Jamie Morton

Jamie Morton is science reporter at the NZ Herald.

Govt accused of ignoring advice on clean, green brand

A  New York Times  article called New Zealand's 100 per cent pure image 'fantastical'. Photo / Supplied
A New York Times article called New Zealand's 100 per cent pure image 'fantastical'. Photo / Supplied

The Government has been accused of going against its own advice over backing New Zealand's clean, green brand with better environmental monitoring.

A 2011 report to the Ministry of Economic Development's Green Growth Advisory Group, released to the Green Party under the Official Information Act, urged the Government to invest in environmental state and trend monitoring.

The Government was to have published its consolidated five-yearly State of the Environment Report later that year, but has scrapped the comprehensive survey.

"The Government should invest in economic and environmental state and trend monitoring to give a credible evidence base to support New Zealand's brand position," a preliminary recommendation in the report stated.

It added this would help to "build credibility of our image" through transparent and independent reporting, including "being open about the environmental challenges".

The advisory group was also told how New Zealand's reputation might be at risk, with the ability to authenticate claims supporting our national brand "increasing in importance".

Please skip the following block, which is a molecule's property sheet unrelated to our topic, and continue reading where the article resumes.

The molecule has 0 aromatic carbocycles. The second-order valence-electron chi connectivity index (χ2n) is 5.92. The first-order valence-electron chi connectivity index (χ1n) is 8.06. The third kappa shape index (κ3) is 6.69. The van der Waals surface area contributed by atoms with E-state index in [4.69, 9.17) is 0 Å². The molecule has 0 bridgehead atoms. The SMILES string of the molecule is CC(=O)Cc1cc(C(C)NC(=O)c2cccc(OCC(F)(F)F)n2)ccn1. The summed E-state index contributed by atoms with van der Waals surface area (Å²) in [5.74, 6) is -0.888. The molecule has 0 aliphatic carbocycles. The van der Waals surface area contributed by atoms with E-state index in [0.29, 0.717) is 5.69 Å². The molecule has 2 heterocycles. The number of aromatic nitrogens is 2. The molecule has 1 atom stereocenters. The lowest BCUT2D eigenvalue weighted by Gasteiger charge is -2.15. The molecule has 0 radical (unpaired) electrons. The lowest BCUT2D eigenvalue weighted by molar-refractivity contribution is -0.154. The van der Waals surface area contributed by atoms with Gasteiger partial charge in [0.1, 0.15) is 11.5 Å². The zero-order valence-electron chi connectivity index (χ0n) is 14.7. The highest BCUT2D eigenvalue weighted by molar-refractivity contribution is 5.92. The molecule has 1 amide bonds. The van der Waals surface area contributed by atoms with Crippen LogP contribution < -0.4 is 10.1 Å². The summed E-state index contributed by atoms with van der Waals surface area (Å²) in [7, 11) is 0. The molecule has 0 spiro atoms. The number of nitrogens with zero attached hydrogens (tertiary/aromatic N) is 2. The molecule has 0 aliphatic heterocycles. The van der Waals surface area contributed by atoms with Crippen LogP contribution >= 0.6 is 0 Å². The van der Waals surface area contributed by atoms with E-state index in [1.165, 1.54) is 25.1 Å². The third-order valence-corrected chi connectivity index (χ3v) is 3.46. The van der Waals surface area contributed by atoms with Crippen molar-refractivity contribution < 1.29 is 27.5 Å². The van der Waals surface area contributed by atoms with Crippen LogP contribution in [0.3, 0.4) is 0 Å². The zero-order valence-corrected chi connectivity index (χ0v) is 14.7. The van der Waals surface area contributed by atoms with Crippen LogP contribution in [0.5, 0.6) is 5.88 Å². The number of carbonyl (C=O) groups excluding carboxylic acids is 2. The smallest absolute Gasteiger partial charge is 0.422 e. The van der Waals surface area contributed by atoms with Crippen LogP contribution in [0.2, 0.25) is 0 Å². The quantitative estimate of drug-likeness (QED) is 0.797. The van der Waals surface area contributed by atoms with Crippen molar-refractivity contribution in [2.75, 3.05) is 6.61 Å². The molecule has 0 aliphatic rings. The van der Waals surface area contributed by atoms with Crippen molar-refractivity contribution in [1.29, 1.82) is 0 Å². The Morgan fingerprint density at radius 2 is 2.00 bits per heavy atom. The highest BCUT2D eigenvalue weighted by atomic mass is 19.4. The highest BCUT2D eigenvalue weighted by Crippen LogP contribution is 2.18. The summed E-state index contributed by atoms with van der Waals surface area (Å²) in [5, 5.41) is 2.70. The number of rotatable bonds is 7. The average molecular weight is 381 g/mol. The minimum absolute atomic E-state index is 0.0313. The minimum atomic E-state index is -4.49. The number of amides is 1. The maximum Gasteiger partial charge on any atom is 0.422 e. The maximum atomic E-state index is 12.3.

"The National Government wants to use the clean, green brand but doesn't care that the reality behind it is being eroded by its actions," Green MP Eugenie Sage said.

Ms Sage said the the document noted the need for good reporting, but the Government had "done the reverse" by ditching the report.

Report cards on "environmental indicators" were still being published, and the latest sparked outrage when the Herald revealed how more than half of monitored river sites were unsafe for swimming.

Environment Minister Amy Adams said changes to the Resource Management Act, now before Parliament, would eventually require authorities and councils to monitor the environment "according to specified priorities and methodologies".

"A reliable system will strengthen the credibility of New Zealand's clean, green brand by requiring independent, regular and nationally consistent reporting on the state of our environment, including our waterways," she said.

New Zealand's long-pushed 100 per cent Pure brand also came under further fire when a New York Times article called the image "fantastical".

Last month a Herald-DigiPoll found just over one in 10 Kiwis believe New Zealand can claim to be 100 per cent pure.

Quoted
"Information on our environmental, economic and social state and trends is essential to our ability to authenticate claims supporting our national reputation and to form the evidence base for New Zealand's Green Growth story."

Report to the MoED, 2011.
"The National Government wants to use the clean, green brand but doesn't care that the reality behind it is being eroded by its actions."

Green MP Eugenie Sage
"It is essential that improvements to the quality and accessibility of data in New Zealand are made so that we can debate the issues rather than the integrity of the data." Environment Minister Amy Adams

- NZ Herald

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